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Michael Rosenberg
Homework # 2 of 8
Chapter 13, Review Questions, page 393
1. How, specifically, does marketing create place, time, and possession utility?
Marketing creates place by offering multiple locations for the same item for faster
access, time is created by how different venders can stock their items and deliver
to the consumer in time, and possession is created by simply having the item
available for ownership.
2. How is a marketing-oriented firm different from a production-oriented firm
or a sales-oriented firm? A marketing-oriented firm differs from productionoriented and sales-oriented firms in that marketing-oriented firms don’t
necessarily deal with handling the product, the main concern is getting the image
and information out to the public and handling the business end of it. The other
two deal with selling, shipping, and creating the products.
3. What are the major requirements for a group of individuals and
organizations to be a market? The individual must: be able to purchase the
product by exchanging money, goods, or services, willing to use their buying
product, and be socially and legally authorized to purchase the product. How does
a consumer market differ from a business-to-business market? Consumer
markets consist of purchasers and/or household members and business-tobusiness markets purchase specific kinds of products to use in making other
products for use in making other products.
4. What are the major components of a marketing strategy? A marketing
strategy consists of the selection and analysis of a target market and the creation
and maintenance of an appropriate marketing mix, a combination of product,
price, distribution, and promotion developed to satisfy a particular target market.
5. What is the purpose of market segmentation? It allows a firm to target more
than one audience and in effect have more options available so that the consumer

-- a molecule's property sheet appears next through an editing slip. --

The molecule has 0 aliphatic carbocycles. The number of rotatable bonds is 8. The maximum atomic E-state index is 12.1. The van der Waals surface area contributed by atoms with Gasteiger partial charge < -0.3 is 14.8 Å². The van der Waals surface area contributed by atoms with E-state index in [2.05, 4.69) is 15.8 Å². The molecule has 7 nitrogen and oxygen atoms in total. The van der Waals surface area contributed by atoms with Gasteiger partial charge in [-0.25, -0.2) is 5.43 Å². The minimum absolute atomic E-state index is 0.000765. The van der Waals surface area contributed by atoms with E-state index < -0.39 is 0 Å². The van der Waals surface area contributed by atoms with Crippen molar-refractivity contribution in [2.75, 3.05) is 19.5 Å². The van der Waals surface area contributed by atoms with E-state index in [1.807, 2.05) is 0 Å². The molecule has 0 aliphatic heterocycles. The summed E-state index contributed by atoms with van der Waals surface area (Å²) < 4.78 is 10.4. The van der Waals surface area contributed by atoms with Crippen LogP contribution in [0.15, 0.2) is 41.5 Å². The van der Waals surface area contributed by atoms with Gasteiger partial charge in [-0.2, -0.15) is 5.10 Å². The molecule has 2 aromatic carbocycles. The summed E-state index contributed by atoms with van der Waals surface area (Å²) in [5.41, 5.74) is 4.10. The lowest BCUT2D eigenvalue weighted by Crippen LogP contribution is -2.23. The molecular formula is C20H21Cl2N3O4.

is satisfied. What is the relationship between market segmentation and the
selection of target markets? Marketing segmentation operates to the different
target markets by opening up new options to satisfy each market to the fullest.
6. What are the four elements of the marketing mix? The control of product,
price, distribution, and promotion. In what sense are they “controllable”? The
firm has the option to change each of these elements to their liking and for the
greater good of the sale.
7. Describe the forces in the marketing environment that affect an
organization’s marketing decision. The 6 forces that affect a marketing decision
include Economic forces, the effects of economic conditions on customers’ ability
and willingness to buy, Sociocultural forces, influences in a society and its culture
that result in changes in attitudes, beliefs, norms, customs, and lifestyles, Political
forces, influences that arise through the actions of elected and appointed officials,
Competitive forces, the actions of competitors, Legal and regulatory forces, laws
that protect consumers and competition and government regulations that affect
marketing, and Technological forces, technological changes that can create new
marketing opportunities.
8. What is a marketing plan and what are its major components? A marketing
plan is a written document that specifies an organization’s resources, objectives,
marketing strategy, and implementation and control efforts to be used in
marketing a product or group. The major components include covering the
assignment of responsibilities, tasks and schedules for implementation.
10. What new information technologies are changing the ways that marketers
keep track of business trends and customers? Databases store collected data
that can be taken from online sources and can be transformed into spreadsheets
that show demographics, purchases, free samples, and other consumer type
13. How are personal income, disposable income, and discretionary income
related? Personal income is what an individual receives from all sources minus
Social Security, Disposable income is personal income minus all additional
personal taxes and Discretionary income is disposable income minus savings and
expenditures on food, clothing, and housing. All are considered by marketers when
releasing products and services.
Discussion 3. Is marketing information as important to small firms as it is to
larger firms? Explain. No, smaller firms should already have a well enough idea
about their local markets and larger firms need demographic information so they can
cater to the larger diversity that makes up their multiple markets.
Discussion 4. How does the marketing environment affect a firm’s marketing
strategy? A marketing strategy is based off the market environment’s forces. The
environment and how it is run influences how a firm deal and distributes to their